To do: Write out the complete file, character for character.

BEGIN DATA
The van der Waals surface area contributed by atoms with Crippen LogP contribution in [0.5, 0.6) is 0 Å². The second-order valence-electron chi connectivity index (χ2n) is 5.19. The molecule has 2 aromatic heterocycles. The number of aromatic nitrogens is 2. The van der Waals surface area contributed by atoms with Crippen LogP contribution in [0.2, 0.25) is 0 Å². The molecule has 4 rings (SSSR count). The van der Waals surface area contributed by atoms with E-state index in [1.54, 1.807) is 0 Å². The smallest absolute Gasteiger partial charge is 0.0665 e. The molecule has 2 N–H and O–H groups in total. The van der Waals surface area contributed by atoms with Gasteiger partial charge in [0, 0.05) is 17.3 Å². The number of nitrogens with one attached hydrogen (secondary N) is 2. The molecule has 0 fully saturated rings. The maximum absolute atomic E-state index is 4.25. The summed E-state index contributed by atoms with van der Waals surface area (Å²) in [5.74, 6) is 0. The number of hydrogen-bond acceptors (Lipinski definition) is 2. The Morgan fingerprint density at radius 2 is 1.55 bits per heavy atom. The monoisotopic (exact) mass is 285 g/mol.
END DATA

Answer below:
The van der Waals surface area contributed by atoms with Crippen LogP contribution in [0.5, 0.6) is 0 Å². The second-order valence-electron chi connectivity index (χ2n) is 5.19. The molecule has 2 aromatic heterocycles. The number of aromatic nitrogens is 2. The van der Waals surface area contributed by atoms with Crippen LogP contribution in [0.2, 0.25) is 0 Å². The molecule has 4 rings (SSSR count). The van der Waals surface area contributed by atoms with E-state index in [1.54, 1.807) is 0 Å². The smallest absolute Gasteiger partial charge is 0.0665 e. The molecule has 2 N–H and O–H groups in total. The van der Waals surface area contributed by atoms with Gasteiger partial charge in [0, 0.05) is 17.3 Å². The number of nitrogens with one attached hydrogen (secondary N) is 2. The molecule has 0 fully saturated rings. The maximum absolute atomic E-state index is 4.25. The summed E-state index contributed by atoms with van der Waals surface area (Å²) in [5.74, 6) is 0. The number of hydrogen-bond acceptors (Lipinski definition) is 2. The Morgan fingerprint density at radius 2 is 1.55 bits per heavy atom. The monoisotopic (exact) mass is 285 g/mol.